IBM Think

Statistics Publishing and Reporting Part Four: Auto-Configuration and Composite Registries

18 Apr 2020

Part One: Domino and Statistics
Part Two: Prometheus
Part Three: Micrometer and Prometheus
Part Two: Micrometer and Composite Registries

Easier Endpoints for Single Backends

In the last part I covered outputting metrics. If you have an existing HTTP server or wish to create a standalone server, it’s easy to output the metrics, as shown on the Vert.x samples:

Router router = Router.router(vertx);

But even easier is the use of an embedded server. The caveat here is that the embedded server can only be used if you’re outputting to a single backend - Prometheus, InfluxDB or JMX. If you only have a single backend, you can set the configuration options and it will automatically start a single registry for the relevant backend. So for Prometheus, the example in the documentation is:

Vertx vertx = Vertx.vertx(new VertxOptions().setMetricsOptions(
  new MicrometerMetricsOptions()
    .setPrometheusOptions(new VertxPrometheusOptions().setEnabled(true))

There is a similar set....Option() method for InfluxDB and JMX. The actual options for the embedded server can be set via JSON configuration or Java methods of the VertxPrometheusOptions class. If you want to use a JSON configuration, the Prometheus-specific options are built using a JSON object like this:

  "embeddedServerEndpoint" : "/metrics",
  "enabled" : true,
  "publishQuantiles" : true,
  "startEmbeddedServer" : true

This defines an endpoint for the embedded server, which is automatically started because startEmbeddedServer is set to true. publishQuantiles tells it to output histogram data. There is a constructor public VertxPrometheusOptions(JsonObject json) which will take that JSON object and set the properties accordingly. But you also need to define the embedded server’s settings - whether to use SSL, which HTTP port etc. This is done by calling setEmbeddedServerOptions(), passing in an HttpServerOptions object, as you would for any other Vert.x HTTP server.

Composite Registries

However, the embedded server and VertxPrometheusOptions will only work if you only want to publish stats for Prometheus. As I mentioned, this auto-creates a registry. There is a method MicrometerMetricsOptions.setMicrometerRegistry() to pass in a registry, which you need to do if you want a composite registry for multiple backends. But as the Javadoc confirms, you can either add options for Prometheus / InfluxDB / JMX or you can set a registry - you cannot use VertxPrometheusOptions if you want a composite registry.

As I mentioned in the last part, there are two strengths for Micrometer:

  1. It makes it easier to get the correct format for a specific backend.
  2. The CompositeMeterRegistry means you can output the same metrics for multiple backends.

If you’ve got a very specialised implementation and only want to support a single backend, the embedded server makes that very easy. If people want to use other backends, you place the onus on third-party manipulations. That’s presumably what Panopta’s Domino agent does, if I understood the webinar at the end of last month correctly. Similarly, if you would want to report on Domino’s statistics on Prometheus, for example, you would also need to write custom code to convert the statistics youself - because they’re hierarchical, not dimensional; because Prometheus pulls, doesn’t receive a push.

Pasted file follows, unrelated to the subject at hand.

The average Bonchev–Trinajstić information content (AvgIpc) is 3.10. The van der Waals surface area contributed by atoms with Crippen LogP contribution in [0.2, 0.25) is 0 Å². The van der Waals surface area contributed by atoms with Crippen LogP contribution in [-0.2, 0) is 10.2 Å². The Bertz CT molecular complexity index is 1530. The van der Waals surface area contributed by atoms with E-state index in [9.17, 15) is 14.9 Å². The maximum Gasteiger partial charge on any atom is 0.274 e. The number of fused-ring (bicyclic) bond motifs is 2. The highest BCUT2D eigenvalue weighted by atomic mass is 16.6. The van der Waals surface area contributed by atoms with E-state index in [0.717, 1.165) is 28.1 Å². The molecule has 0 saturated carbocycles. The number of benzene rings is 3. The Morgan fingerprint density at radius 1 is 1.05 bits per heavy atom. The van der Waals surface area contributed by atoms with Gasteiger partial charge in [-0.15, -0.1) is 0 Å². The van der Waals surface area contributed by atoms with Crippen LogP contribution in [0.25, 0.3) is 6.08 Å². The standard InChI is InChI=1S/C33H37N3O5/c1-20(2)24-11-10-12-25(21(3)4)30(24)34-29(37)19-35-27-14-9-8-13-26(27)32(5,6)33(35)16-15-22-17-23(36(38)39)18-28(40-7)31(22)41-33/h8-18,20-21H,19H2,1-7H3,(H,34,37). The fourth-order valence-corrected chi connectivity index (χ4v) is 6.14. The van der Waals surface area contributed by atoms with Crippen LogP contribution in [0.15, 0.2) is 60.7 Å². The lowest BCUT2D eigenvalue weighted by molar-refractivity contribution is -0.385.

But offering freedom of choice and making it easier for consumers is always good, and Micrometer allows you to do that. There are (at least) two key changes.

Create And Seed CompositeMeterRegistry

The first is you need to create a CompositeMeterRegistry and use MicrometerMetricsOptions.setMicrometerRegistry() to load it. You can then add the various registries you wish to support with CompositeMeterRegistry.add(). The Micrometer documentation will give you the relevant Maven settings and code needed to add the registry, e.g.

PrometheusMeterRegistry prometheusRegistry = new PrometheusMeterRegistry(PrometheusConfig.DEFAULT);

In the last part, when creating meters I used BackendRegistries.getDefaultNow() to get the registry. The same method will then get the CompositeMeterRegistry you created. The good news is that if you just add Counters and Timers to the composite registry, then when you scrape the statistics later, you still get them.

Outputting Statistics

The second change you need is to write the code for the server endpoint (if it’s pull) or client (if it’s push). The PrometheusScrapingHandler() won’t work here, because the registry in use is a CompositeMeterRegistry, not a PrometheusMeterRegistry. Instead, you’ll need to scrape from the relevant registry:

final HttpServerResponse response = routingContext.response();
BackendRegistries.getDefaultNow().getRegistries().forEach(registry -> {
    if (registry instanceof PrometheusMeterRegistry){
        PrometheusMeterRegistry promRegistry = (PrometheusMeterRegistry) registry;
        response.putHeader(HttpHeaders.CONTENT_TYPE, TextFormat.CONTENT_TYPE_004)


As I mentioned, adding Counters and Timers to the composite registry means those statistics get outputted. However, histogram data doesn’t. There isn’t an obvious setting on PrometheusConfig to enable it, though the HistogramFlavor seems to be relevant. There isn’t a specific option when scraping. The PrometheusDistributionSummary seems to be key. It may be necessary to create Timers on the PrometheusMeterRegistry rather than the CompositeMeterRegistry, I’m not sure. More trial-and-error investigation would be necessary to confirm.

Posted with : Vert.x, Micrometer, Prometheus